In the last 20 years, many employers shifted a larger percentage of health care costs to employees and called it cost control. Increasing the beneficiary’s cost sharing is relatively easy to do, and it controlled the employer’s costs, but not the overall costs. By tying USG health expenditures to a percentage of GDP, Ryan’s proposal essentially block grants Medicaid and caps Medicare government expenses to a voucher level. Who does the hard work of cost control? The IPAB would be repealed. We’re left with private plan competition. What’s been the record on that tool the last few decades? From the CBO Analysis of the Ryan proposal (at 23):
To summarize, a typical beneficiary would spend more for health care under the proposal than under CBO’s long-term scenarios for several reasons. First, private plans would cost more than traditional Medicare because of the net effect of differences in payment rates for providers, administrative costs, and utilization of health care services, as described above. Second, the government’s contribution would grow more slowly than health care costs, leaving more for beneficiaries to pay.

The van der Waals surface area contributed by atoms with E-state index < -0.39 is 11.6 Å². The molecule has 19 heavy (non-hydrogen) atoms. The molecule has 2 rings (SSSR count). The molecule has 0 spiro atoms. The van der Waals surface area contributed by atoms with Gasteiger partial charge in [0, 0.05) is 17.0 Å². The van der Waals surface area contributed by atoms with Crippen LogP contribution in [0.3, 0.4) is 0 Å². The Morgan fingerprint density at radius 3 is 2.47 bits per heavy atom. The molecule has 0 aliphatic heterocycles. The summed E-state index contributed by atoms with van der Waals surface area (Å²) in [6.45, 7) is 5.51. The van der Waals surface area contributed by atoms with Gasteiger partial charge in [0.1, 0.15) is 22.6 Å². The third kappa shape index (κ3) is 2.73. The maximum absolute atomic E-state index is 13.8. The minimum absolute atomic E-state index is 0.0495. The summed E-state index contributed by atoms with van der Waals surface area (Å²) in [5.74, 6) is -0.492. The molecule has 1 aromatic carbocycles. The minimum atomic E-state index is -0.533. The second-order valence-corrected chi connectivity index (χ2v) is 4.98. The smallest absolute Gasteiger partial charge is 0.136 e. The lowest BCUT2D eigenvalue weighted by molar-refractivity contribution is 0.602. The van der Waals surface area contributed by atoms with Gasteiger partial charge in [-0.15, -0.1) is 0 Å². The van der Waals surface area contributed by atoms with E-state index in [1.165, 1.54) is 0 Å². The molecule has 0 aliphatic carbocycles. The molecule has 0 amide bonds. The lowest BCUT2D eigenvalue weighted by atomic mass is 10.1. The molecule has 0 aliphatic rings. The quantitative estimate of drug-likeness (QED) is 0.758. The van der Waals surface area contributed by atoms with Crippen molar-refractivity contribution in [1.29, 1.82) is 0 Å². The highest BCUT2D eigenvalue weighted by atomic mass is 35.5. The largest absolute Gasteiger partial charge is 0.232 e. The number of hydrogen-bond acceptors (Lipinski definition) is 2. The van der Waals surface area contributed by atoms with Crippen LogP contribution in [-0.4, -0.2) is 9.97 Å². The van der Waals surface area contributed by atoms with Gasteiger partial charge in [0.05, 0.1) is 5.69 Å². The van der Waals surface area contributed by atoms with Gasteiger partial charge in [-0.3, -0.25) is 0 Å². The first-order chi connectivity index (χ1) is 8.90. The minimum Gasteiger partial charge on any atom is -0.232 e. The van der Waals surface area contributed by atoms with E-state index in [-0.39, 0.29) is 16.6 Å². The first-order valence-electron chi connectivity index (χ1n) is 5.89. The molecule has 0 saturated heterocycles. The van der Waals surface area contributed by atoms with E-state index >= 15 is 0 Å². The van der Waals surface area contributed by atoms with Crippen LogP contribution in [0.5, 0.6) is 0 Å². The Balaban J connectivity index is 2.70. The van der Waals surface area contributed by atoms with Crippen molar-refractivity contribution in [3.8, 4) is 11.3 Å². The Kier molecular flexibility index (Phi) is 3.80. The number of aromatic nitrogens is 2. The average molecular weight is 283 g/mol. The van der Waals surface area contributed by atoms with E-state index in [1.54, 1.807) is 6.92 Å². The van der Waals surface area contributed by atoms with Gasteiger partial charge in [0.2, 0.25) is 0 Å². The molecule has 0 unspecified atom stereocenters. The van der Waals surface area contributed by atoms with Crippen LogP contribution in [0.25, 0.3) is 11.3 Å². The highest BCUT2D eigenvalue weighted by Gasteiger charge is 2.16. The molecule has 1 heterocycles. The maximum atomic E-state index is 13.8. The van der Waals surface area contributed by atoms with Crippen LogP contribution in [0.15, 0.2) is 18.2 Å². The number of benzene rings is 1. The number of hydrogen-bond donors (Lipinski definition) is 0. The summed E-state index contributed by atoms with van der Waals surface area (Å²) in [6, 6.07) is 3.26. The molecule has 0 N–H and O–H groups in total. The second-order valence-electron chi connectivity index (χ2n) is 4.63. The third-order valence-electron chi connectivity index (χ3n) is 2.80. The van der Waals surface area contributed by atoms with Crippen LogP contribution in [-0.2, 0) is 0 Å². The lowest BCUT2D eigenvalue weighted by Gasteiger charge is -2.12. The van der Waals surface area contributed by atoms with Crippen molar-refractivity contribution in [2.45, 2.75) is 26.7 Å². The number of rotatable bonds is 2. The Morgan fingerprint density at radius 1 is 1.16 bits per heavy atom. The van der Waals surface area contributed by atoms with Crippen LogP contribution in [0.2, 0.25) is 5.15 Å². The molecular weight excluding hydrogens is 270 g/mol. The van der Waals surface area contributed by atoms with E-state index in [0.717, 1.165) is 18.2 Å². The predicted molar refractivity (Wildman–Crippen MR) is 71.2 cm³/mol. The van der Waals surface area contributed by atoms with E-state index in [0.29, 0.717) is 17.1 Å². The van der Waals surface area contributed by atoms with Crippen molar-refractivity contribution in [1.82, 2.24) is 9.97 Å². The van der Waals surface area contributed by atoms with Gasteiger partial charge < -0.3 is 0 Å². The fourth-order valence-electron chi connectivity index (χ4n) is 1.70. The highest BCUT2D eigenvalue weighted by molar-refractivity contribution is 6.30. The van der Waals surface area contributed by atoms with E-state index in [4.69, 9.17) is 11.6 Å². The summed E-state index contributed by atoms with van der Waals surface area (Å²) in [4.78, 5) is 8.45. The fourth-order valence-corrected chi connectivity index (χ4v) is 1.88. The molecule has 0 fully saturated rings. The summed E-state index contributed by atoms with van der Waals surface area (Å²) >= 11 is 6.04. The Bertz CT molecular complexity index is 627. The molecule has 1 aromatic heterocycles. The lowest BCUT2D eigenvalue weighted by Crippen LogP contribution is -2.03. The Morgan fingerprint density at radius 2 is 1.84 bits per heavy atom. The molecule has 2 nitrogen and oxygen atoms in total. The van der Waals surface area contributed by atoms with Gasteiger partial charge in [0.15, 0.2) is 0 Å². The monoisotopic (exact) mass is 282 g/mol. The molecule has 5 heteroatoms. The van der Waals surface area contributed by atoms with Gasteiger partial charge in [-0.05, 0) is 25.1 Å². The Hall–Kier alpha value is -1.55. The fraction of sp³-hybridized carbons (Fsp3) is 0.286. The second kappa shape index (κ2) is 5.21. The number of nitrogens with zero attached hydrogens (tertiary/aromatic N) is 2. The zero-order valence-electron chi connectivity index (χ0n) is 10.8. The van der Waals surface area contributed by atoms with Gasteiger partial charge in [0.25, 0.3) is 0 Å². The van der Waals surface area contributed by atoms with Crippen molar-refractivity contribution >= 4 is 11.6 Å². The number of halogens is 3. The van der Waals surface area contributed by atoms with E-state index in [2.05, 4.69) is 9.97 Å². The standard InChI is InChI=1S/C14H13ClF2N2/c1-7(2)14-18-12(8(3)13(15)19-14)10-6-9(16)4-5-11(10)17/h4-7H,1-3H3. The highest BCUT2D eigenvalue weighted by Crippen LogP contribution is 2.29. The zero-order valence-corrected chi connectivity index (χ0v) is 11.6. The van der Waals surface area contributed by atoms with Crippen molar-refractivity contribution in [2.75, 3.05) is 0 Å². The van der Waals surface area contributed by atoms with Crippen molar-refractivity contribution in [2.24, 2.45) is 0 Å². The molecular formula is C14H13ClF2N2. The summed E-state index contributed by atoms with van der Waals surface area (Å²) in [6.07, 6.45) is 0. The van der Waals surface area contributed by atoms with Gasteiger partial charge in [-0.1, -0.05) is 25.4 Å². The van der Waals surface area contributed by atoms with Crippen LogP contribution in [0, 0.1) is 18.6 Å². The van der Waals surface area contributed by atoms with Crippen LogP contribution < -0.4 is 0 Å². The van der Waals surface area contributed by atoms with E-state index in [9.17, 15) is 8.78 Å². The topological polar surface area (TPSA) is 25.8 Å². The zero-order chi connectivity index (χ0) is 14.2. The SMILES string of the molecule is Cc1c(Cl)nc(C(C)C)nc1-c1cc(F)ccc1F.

How much more for a 65 year old? A lot: CBO projects that total Medicare health expenditures will rise significantly under Ryan’s proposal; the Extended-Baseline Scenario shows total health expenditures that are 40% lower. Translated: Ryan’s proposal doesn’t address long-term cost control, it just shifts those costs to beneficiaries.
Justin Anderson had similar thoughts in this comment.